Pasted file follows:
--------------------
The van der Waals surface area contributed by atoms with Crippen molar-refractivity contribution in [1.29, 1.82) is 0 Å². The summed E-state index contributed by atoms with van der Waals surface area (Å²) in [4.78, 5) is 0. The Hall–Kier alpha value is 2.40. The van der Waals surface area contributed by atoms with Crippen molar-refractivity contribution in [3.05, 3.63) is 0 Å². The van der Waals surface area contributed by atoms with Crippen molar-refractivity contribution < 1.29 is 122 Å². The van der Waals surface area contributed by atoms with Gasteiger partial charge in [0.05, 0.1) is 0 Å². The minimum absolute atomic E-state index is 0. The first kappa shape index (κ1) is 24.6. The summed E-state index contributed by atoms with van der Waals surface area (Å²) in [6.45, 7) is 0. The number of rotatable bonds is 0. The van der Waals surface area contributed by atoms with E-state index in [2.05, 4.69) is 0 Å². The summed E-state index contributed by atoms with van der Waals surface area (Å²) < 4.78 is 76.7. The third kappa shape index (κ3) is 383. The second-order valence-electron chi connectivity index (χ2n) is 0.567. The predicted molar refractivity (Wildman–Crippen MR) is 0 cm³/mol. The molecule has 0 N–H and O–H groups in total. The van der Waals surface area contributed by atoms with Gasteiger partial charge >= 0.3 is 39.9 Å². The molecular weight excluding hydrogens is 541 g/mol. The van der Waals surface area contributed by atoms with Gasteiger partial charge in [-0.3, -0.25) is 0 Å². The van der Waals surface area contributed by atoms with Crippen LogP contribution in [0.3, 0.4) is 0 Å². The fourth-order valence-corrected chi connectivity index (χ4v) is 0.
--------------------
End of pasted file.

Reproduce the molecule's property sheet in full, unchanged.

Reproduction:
The van der Waals surface area contributed by atoms with Crippen molar-refractivity contribution in [1.29, 1.82) is 0 Å². The summed E-state index contributed by atoms with van der Waals surface area (Å²) in [4.78, 5) is 0. The Hall–Kier alpha value is 2.40. The van der Waals surface area contributed by atoms with Crippen molar-refractivity contribution in [3.05, 3.63) is 0 Å². The van der Waals surface area contributed by atoms with Crippen molar-refractivity contribution < 1.29 is 122 Å². The van der Waals surface area contributed by atoms with Gasteiger partial charge in [0.05, 0.1) is 0 Å². The minimum absolute atomic E-state index is 0. The first kappa shape index (κ1) is 24.6. The summed E-state index contributed by atoms with van der Waals surface area (Å²) in [6.45, 7) is 0. The number of rotatable bonds is 0. The van der Waals surface area contributed by atoms with E-state index in [2.05, 4.69) is 0 Å². The summed E-state index contributed by atoms with van der Waals surface area (Å²) < 4.78 is 76.7. The third kappa shape index (κ3) is 383. The second-order valence-electron chi connectivity index (χ2n) is 0.567. The predicted molar refractivity (Wildman–Crippen MR) is 0 cm³/mol. The molecule has 0 N–H and O–H groups in total. The van der Waals surface area contributed by atoms with Gasteiger partial charge >= 0.3 is 39.9 Å². The molecular weight excluding hydrogens is 541 g/mol. The van der Waals surface area contributed by atoms with Gasteiger partial charge in [-0.3, -0.25) is 0 Å². The van der Waals surface area contributed by atoms with Crippen LogP contribution in [0.3, 0.4) is 0 Å². The fourth-order valence-corrected chi connectivity index (χ4v) is 0.